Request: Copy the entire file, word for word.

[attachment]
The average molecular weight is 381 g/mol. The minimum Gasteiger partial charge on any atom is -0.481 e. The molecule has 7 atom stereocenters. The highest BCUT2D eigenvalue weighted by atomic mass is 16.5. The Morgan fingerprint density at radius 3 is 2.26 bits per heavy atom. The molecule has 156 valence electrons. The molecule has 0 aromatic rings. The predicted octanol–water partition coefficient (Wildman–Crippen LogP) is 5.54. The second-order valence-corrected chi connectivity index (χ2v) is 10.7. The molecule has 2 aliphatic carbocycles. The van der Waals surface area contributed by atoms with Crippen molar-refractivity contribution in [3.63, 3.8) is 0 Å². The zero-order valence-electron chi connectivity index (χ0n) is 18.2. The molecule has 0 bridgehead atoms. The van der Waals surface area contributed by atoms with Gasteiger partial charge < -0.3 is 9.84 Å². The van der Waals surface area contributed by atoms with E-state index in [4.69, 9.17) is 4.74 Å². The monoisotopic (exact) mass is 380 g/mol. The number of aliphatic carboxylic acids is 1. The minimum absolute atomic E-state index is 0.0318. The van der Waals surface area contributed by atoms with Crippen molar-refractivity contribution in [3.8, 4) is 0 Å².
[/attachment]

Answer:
The average molecular weight is 381 g/mol. The minimum Gasteiger partial charge on any atom is -0.481 e. The molecule has 7 atom stereocenters. The highest BCUT2D eigenvalue weighted by atomic mass is 16.5. The Morgan fingerprint density at radius 3 is 2.26 bits per heavy atom. The molecule has 156 valence electrons. The molecule has 0 aromatic rings. The predicted octanol–water partition coefficient (Wildman–Crippen LogP) is 5.54. The second-order valence-corrected chi connectivity index (χ2v) is 10.7. The molecule has 2 aliphatic carbocycles. The van der Waals surface area contributed by atoms with Crippen molar-refractivity contribution in [3.63, 3.8) is 0 Å². The zero-order valence-electron chi connectivity index (χ0n) is 18.2. The molecule has 0 bridgehead atoms. The van der Waals surface area contributed by atoms with Gasteiger partial charge < -0.3 is 9.84 Å². The van der Waals surface area contributed by atoms with E-state index in [4.69, 9.17) is 4.74 Å². The monoisotopic (exact) mass is 380 g/mol. The number of aliphatic carboxylic acids is 1. The minimum absolute atomic E-state index is 0.0318. The van der Waals surface area contributed by atoms with Crippen molar-refractivity contribution in [3.8, 4) is 0 Å².